2/ “What problems do you enjoy solving and which areas of financial planning can you advise on?”
Whether it’s event-specific, like planning for retirement, or short-term goal planning, you need to know what they enjoy, because it’s probably what they’re best at too. While some planners are more niche, the majority prefer doing a comprehensive plan for their clients, because all the areas are dependent on one another and influence each other.
It’s also worthwhile knowing which licenses they carry. For example, they could be licensed to advise on investments and long-term insurance, but don’t have a licence for medical aids and short-term insurance. If all of those areas are critical to you, find someone licensed in all of them.
3/ “How are you paid?”
If a financial planner is commission-based and gets paid by selling products, they will most likely start talking about products before they know what you really need, or what problem you need to solve. Of course, we all have bills to pay, but try to find someone who isn’t heavily remunerated by commission (preferably none), so they focus on you rather than the next product they’re selling.
There are various ways for a financial planner to be paid:
Advisors who are fee-based are better positioned to give you advice that’s suitable for your needs. They charge a fixed rand amount, depending on what you need done. They could have different packages based on these fees.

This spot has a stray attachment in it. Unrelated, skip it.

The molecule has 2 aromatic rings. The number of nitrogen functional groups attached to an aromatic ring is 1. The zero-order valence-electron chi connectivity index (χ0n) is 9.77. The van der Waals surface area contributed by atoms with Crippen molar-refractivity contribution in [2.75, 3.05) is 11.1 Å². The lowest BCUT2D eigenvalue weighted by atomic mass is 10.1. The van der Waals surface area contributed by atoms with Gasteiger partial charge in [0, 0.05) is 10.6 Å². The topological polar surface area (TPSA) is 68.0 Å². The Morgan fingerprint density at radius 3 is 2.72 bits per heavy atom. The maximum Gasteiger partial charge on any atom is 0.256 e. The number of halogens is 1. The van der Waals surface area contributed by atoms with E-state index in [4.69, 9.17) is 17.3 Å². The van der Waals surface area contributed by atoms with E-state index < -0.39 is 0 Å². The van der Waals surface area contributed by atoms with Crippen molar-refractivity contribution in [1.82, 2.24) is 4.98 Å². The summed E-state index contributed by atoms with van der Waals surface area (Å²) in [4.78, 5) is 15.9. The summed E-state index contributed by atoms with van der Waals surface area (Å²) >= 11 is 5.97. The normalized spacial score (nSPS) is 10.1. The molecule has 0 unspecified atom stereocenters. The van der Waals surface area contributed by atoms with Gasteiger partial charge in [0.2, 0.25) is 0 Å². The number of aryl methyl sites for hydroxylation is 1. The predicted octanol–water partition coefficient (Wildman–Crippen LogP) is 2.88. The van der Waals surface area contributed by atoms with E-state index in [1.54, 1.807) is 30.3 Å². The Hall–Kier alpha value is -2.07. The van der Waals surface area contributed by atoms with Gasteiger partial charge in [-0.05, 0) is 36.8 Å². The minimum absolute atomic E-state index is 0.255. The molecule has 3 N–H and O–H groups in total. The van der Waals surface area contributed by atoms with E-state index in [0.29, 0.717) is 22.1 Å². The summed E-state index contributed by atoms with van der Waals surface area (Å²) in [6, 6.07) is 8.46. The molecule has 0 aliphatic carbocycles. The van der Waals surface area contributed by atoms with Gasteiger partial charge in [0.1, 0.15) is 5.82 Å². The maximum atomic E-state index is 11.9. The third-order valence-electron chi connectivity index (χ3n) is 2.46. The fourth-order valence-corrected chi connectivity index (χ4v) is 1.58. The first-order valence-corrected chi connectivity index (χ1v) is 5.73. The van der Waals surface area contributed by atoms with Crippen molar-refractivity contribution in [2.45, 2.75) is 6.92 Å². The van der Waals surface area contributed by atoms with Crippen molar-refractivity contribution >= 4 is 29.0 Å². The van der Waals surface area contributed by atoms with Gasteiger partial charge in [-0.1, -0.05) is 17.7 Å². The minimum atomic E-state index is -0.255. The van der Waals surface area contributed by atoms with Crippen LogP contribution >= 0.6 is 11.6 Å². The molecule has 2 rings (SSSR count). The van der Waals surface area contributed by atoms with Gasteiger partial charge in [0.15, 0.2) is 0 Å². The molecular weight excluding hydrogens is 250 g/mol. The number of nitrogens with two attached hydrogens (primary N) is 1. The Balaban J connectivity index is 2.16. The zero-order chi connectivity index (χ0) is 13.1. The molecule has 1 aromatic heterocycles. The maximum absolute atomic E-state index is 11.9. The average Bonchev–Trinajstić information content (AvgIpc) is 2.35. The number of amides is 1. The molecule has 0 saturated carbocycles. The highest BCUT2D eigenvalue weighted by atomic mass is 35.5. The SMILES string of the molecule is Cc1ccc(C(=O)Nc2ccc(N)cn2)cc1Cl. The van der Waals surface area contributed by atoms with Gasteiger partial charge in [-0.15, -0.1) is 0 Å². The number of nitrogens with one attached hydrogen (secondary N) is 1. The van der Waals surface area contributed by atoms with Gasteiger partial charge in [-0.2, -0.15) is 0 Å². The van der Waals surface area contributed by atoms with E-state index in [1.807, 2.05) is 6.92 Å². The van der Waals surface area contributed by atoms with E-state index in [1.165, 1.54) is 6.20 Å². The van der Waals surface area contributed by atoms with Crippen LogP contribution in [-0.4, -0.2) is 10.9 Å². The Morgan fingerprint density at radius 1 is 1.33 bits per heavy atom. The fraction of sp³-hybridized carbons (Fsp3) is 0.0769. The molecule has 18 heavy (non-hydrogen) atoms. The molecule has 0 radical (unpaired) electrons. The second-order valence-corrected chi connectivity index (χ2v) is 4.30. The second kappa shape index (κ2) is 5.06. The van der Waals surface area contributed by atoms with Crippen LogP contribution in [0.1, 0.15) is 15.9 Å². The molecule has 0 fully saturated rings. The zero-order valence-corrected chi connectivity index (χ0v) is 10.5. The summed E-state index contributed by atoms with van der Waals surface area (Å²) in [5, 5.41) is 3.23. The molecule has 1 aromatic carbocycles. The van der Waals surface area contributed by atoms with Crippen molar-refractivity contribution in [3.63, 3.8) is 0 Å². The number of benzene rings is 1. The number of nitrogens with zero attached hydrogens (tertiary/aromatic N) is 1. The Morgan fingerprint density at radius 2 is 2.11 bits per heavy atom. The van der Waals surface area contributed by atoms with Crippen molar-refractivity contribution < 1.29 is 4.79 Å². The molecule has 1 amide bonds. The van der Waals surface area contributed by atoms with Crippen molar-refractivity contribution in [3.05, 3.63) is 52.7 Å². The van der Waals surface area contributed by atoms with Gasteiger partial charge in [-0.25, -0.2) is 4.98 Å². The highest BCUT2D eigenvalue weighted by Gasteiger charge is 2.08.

They could also give you numerous payment options:
- Assets under management (AUM): the planner earns an annual percentage of your savings (under their management) as a fee.
- AUM and cash: products have a cap on the percentage fee that can be taken from them, and the fee being charged could be higher than that percentage. In this case, the financial planner could maximise the fee percentage on the product(s), and the remainder will be paid in cash by you, either upfront or via a payment plan.
- Cash only: some financial planners prefer getting their fee from you in cash via a payment plan, for example monthly debit orders. Your investment value will not reduce by an annual fee when this option is selected.
Finally, check their online presence…
This is not a question, but it’s an action I recommend. Check if the financial planner has a website (or look up the company they work for). They might also have a LinkedIn or Instagram account where they share content – and this is a good reflection on what they believe and do. You’ll quickly be able to pick up on the type of person and financial planner they are through these platforms.
This list should put you on the right track. Based on the answers you get, it might even spark more questions. When you meet a financial planner and they aren’t for you, don’t be afraid to admit it. You might not be their ideal client either, and that’s okay. That is what the first meeting is all about – to find out if you’re a good fit.
Psst: Found this article useful? Look out for upcoming articles on what to expect in the second and third meetings with your financial planner.